The Cabarrus Health Alliance addresses the opioid crisis and opioid use during pregnancy in Cabarrus County. Dr. Russell Suda of the Cabarrus Health Alliance contributed to forming the Substance Use Network (SUN) Project, which focuses on creating a network of collaborative care between the variety of healthcare providers in Cabarrus County. The project revises the model of care in which providers are only engaged with their individual component of treatment and moves care toward a more holistic model. SUN engages mothers with substance use disorder and welcomes them with a supportive environment. Mothers are provided care throughout their pregnancy and given access to medication-assisted treatment in order to minimize the baby’s exposure and mother’s withdrawal.

Cabarrus County’s model reflects the recommendations of UNC Horizons program Executive Director Dr. Hendree Jones. UNC Horizons observed an increasing proportion of women with a primary diagnosis of opioid use disorder every year. Dr. Jones says that helping pregnant mothers with opioid use disorder “is looking for who in their community provides compassionate prenatal care, it’s looking for knitting together the different types of social services that are there,” which could include everything from food, transportation, spiritual, and childcare needs.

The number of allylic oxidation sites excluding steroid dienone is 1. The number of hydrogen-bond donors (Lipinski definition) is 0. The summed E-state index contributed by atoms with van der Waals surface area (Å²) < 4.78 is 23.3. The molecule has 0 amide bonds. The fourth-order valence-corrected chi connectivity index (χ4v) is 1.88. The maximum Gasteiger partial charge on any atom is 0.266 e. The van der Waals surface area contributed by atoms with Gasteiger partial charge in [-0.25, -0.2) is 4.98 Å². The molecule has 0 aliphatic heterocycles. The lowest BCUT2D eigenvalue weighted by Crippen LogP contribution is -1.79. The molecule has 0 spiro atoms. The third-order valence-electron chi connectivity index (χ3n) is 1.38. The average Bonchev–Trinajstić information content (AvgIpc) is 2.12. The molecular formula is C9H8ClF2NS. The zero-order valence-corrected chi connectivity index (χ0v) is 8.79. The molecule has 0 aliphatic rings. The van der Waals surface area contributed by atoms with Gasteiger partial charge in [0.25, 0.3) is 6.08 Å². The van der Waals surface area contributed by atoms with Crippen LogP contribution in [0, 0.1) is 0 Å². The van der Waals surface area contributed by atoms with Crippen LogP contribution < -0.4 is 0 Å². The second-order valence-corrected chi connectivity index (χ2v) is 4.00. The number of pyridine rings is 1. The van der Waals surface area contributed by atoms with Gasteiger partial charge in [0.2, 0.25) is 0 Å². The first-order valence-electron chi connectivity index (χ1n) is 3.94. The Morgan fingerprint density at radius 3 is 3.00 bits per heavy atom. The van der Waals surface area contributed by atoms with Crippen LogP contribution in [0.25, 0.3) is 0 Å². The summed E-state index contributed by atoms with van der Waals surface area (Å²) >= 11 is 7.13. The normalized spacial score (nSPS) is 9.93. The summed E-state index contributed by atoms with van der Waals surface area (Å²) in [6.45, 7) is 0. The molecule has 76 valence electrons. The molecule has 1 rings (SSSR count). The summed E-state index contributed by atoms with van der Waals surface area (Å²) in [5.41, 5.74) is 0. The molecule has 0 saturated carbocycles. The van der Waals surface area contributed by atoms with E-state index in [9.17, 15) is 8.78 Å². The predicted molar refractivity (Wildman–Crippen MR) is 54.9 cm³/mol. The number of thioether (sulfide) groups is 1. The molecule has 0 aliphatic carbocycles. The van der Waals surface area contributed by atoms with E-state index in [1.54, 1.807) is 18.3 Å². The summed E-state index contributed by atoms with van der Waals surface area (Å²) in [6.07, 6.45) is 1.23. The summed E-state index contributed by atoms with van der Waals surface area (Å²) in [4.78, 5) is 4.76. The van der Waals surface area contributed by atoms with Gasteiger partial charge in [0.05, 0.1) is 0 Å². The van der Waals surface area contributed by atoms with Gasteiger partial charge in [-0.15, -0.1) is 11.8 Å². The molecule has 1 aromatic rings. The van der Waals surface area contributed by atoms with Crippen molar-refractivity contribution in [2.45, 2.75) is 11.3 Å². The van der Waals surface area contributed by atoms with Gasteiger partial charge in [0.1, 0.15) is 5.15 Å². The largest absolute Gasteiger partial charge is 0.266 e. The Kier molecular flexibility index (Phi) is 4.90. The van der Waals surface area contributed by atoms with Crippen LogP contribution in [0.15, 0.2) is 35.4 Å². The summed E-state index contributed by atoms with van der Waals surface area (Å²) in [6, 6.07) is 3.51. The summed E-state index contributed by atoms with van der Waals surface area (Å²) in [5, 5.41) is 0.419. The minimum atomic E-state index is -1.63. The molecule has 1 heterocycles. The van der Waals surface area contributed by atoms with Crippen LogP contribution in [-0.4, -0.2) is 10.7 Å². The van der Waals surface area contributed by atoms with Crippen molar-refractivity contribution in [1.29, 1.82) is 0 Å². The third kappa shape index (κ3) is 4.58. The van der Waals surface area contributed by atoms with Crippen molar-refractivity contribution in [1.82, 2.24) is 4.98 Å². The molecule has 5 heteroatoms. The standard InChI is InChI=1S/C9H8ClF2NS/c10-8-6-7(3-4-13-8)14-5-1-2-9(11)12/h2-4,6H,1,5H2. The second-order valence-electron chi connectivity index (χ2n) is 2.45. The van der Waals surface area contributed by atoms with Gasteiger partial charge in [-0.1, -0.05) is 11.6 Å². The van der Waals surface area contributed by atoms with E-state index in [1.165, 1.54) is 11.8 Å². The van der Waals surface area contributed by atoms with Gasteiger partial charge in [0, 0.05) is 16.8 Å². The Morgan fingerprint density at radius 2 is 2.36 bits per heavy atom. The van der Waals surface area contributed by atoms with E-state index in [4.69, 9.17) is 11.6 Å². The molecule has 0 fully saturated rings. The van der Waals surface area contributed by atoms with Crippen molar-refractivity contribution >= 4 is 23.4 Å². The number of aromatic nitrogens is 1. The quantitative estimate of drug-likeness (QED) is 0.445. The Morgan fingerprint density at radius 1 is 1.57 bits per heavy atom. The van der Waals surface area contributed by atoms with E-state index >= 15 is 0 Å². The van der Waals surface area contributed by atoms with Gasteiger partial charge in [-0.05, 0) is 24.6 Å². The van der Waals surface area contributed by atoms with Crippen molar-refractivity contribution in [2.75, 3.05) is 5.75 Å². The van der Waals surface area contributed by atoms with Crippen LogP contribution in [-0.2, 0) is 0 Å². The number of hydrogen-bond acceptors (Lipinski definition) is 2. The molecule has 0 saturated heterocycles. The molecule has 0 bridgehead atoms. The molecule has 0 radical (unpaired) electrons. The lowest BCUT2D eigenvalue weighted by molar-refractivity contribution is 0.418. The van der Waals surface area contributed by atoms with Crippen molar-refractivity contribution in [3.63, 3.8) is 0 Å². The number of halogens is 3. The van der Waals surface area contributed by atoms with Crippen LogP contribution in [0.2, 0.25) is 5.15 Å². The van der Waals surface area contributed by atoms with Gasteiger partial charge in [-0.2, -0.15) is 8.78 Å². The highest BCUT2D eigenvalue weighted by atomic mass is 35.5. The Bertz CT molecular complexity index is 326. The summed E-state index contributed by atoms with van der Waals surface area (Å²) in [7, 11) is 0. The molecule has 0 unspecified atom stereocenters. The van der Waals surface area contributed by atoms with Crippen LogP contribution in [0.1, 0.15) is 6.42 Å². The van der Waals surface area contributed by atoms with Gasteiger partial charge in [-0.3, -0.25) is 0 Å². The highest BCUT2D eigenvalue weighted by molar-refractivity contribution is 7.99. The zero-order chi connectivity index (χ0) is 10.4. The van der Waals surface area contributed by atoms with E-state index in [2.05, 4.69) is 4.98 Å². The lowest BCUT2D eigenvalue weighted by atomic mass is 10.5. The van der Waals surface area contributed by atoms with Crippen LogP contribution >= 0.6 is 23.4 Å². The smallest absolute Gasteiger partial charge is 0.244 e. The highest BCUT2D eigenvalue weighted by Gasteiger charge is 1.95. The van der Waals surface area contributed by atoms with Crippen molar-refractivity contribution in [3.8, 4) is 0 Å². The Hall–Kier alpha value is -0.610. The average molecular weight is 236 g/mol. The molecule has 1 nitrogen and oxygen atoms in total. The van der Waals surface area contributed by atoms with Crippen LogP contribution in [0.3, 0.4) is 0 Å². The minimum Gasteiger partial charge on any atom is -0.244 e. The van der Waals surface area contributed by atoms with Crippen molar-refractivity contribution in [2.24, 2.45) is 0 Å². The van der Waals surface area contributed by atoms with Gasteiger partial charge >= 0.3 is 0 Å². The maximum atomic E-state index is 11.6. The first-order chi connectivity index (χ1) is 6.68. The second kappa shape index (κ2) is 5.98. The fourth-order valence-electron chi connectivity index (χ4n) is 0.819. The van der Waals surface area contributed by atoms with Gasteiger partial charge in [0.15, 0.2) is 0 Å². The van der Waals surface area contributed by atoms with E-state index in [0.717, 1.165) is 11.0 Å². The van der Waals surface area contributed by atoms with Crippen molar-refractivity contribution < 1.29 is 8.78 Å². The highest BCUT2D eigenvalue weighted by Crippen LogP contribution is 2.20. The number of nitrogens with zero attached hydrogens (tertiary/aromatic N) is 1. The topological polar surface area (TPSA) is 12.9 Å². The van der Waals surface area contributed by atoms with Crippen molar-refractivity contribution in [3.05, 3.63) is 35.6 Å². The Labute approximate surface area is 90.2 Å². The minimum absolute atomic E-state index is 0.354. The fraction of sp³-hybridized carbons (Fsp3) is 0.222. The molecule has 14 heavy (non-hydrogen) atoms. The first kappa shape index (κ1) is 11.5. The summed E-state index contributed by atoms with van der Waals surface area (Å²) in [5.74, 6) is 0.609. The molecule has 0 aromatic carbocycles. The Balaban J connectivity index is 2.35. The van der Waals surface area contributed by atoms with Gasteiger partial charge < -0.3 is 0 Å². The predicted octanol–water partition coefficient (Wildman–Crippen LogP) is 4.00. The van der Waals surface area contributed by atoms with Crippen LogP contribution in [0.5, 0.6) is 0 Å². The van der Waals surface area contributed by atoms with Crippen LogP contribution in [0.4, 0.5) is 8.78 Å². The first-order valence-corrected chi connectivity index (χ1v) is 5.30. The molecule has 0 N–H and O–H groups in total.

Cabarrus County leadership and Cabarrus Health Alliance initiated broader conversations around the opioid crisis in their communities following the high overdose call volume in summer 2017. The county reduced their overdose rate through raising awareness and countywide programs. The community conversations provided the public with statistics, information about the dangers of opioids, and overdose prevention strategies. The countywide programs included a syringe exchange program that allows people to exchange used syringes with clean ones, which lowered the Hepatitis C and HIV rates in Cabarrus County. The program also provides education on overdose prevention and training on how to use Naloxone, the overdose reversal medication.

 

The Players

Leaders in Cabarrus County participate in the Opioid Response Project coordinated by the ncIMPACT Initiative at the UNC School of Government. Cabarrus Health Alliance partners with a variety of agencies and local organizations to reduce opioid use through the substance use prevention program and the syringe exchange program. The alliance is a public health authority of Cabarrus County and receives substance use funding from the US Department of Health and Human Services through the Drug Free Communities youth substance prevention program, NC DHHS – Division of Mental Health, Developmental Disabilities, and Substance Abuse Services (DMHDDSAS) for implementation of the Opioid Action Plan, the NC Department of Transportation Keeping Every Youth Safe (KEYS) program, and from NC DHHS – Division of Public Health for Emergency Overdose: Local Mitigation to the Opioid Crisis for Local Health Departments and Districts. The NC Pregnancy and Opioid Exposure Project provides a compilation of information on resources and services involving pregnancy and opioids.

 

The Promise

North Carolina released an Opioid Action Plan in 2017, which resulted in a 24% decrease in opioid dispensing and a 15% increase in Buprenorphine/naloxone. Emergency visits in the state declined for the first time in over 10 years since the release of the Opioid Action Plan. The plan was updated in 2019 and released as the Opioid Action Plan Version 2.0, which covers the identification of strategies for reduction of opioid overdoses and prevention plans for the future.